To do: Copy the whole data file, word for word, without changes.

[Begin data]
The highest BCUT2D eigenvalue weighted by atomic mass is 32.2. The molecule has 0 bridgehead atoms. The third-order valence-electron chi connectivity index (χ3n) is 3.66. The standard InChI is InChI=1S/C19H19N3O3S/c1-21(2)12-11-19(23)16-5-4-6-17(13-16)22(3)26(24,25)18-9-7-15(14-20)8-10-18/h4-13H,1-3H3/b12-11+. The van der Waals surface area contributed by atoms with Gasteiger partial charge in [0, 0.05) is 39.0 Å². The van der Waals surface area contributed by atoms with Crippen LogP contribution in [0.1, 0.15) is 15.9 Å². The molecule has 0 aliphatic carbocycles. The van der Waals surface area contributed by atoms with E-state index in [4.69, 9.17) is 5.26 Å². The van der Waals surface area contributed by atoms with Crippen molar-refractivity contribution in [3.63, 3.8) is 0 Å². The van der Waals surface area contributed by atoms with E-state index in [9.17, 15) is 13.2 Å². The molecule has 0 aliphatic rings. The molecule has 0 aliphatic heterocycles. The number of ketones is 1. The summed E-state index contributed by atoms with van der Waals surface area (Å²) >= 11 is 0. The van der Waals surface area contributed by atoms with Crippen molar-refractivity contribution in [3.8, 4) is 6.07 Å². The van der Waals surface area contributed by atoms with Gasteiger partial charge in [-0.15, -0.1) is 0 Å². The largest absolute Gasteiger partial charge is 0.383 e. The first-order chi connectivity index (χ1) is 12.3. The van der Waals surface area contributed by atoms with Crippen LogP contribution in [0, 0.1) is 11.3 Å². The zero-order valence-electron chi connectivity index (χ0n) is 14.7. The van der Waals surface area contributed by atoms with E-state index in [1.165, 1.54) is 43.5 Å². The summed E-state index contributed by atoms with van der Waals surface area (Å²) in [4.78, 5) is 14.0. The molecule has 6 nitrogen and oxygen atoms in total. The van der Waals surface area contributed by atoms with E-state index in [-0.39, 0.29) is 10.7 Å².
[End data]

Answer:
The highest BCUT2D eigenvalue weighted by atomic mass is 32.2. The molecule has 0 bridgehead atoms. The third-order valence-electron chi connectivity index (χ3n) is 3.66. The standard InChI is InChI=1S/C19H19N3O3S/c1-21(2)12-11-19(23)16-5-4-6-17(13-16)22(3)26(24,25)18-9-7-15(14-20)8-10-18/h4-13H,1-3H3/b12-11+. The van der Waals surface area contributed by atoms with Gasteiger partial charge in [0, 0.05) is 39.0 Å². The van der Waals surface area contributed by atoms with Crippen LogP contribution in [0.1, 0.15) is 15.9 Å². The molecule has 0 aliphatic carbocycles. The van der Waals surface area contributed by atoms with E-state index in [4.69, 9.17) is 5.26 Å². The van der Waals surface area contributed by atoms with Crippen molar-refractivity contribution in [3.63, 3.8) is 0 Å². The van der Waals surface area contributed by atoms with E-state index in [9.17, 15) is 13.2 Å². The molecule has 0 aliphatic rings. The molecule has 0 aliphatic heterocycles. The number of ketones is 1. The summed E-state index contributed by atoms with van der Waals surface area (Å²) >= 11 is 0. The van der Waals surface area contributed by atoms with Crippen molar-refractivity contribution in [3.8, 4) is 6.07 Å². The van der Waals surface area contributed by atoms with Gasteiger partial charge in [-0.15, -0.1) is 0 Å². The largest absolute Gasteiger partial charge is 0.383 e. The first-order chi connectivity index (χ1) is 12.3. The van der Waals surface area contributed by atoms with Crippen LogP contribution in [0, 0.1) is 11.3 Å². The zero-order valence-electron chi connectivity index (χ0n) is 14.7. The van der Waals surface area contributed by atoms with E-state index in [1.165, 1.54) is 43.5 Å². The summed E-state index contributed by atoms with van der Waals surface area (Å²) in [4.78, 5) is 14.0. The molecule has 6 nitrogen and oxygen atoms in total. The van der Waals surface area contributed by atoms with E-state index in [-0.39, 0.29) is 10.7 Å².